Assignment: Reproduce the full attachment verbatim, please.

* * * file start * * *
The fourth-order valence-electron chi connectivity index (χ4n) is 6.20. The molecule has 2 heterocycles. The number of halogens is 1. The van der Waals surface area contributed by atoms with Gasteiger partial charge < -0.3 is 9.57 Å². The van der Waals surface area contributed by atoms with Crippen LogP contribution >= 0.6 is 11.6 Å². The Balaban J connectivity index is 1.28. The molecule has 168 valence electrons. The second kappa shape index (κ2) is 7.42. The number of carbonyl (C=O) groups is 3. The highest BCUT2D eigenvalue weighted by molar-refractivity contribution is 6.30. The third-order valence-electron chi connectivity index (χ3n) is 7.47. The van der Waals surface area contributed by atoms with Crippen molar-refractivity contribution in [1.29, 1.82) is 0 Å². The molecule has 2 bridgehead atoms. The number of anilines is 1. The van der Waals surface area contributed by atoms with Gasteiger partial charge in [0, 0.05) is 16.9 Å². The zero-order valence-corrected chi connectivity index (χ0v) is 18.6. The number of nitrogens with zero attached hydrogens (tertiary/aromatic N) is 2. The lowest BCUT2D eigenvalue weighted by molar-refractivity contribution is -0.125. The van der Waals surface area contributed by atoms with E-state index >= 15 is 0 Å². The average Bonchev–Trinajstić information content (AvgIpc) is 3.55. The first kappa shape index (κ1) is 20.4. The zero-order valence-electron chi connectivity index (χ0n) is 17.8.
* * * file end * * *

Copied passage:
The fourth-order valence-electron chi connectivity index (χ4n) is 6.20. The molecule has 2 heterocycles. The number of halogens is 1. The van der Waals surface area contributed by atoms with Gasteiger partial charge < -0.3 is 9.57 Å². The van der Waals surface area contributed by atoms with Crippen LogP contribution >= 0.6 is 11.6 Å². The Balaban J connectivity index is 1.28. The molecule has 168 valence electrons. The second kappa shape index (κ2) is 7.42. The number of carbonyl (C=O) groups is 3. The highest BCUT2D eigenvalue weighted by molar-refractivity contribution is 6.30. The third-order valence-electron chi connectivity index (χ3n) is 7.47. The van der Waals surface area contributed by atoms with Crippen molar-refractivity contribution in [1.29, 1.82) is 0 Å². The molecule has 2 bridgehead atoms. The number of anilines is 1. The van der Waals surface area contributed by atoms with Gasteiger partial charge in [0, 0.05) is 16.9 Å². The zero-order valence-corrected chi connectivity index (χ0v) is 18.6. The number of nitrogens with zero attached hydrogens (tertiary/aromatic N) is 2. The lowest BCUT2D eigenvalue weighted by molar-refractivity contribution is -0.125. The van der Waals surface area contributed by atoms with E-state index >= 15 is 0 Å². The average Bonchev–Trinajstić information content (AvgIpc) is 3.55. The first kappa shape index (κ1) is 20.4. The zero-order valence-electron chi connectivity index (χ0n) is 17.8.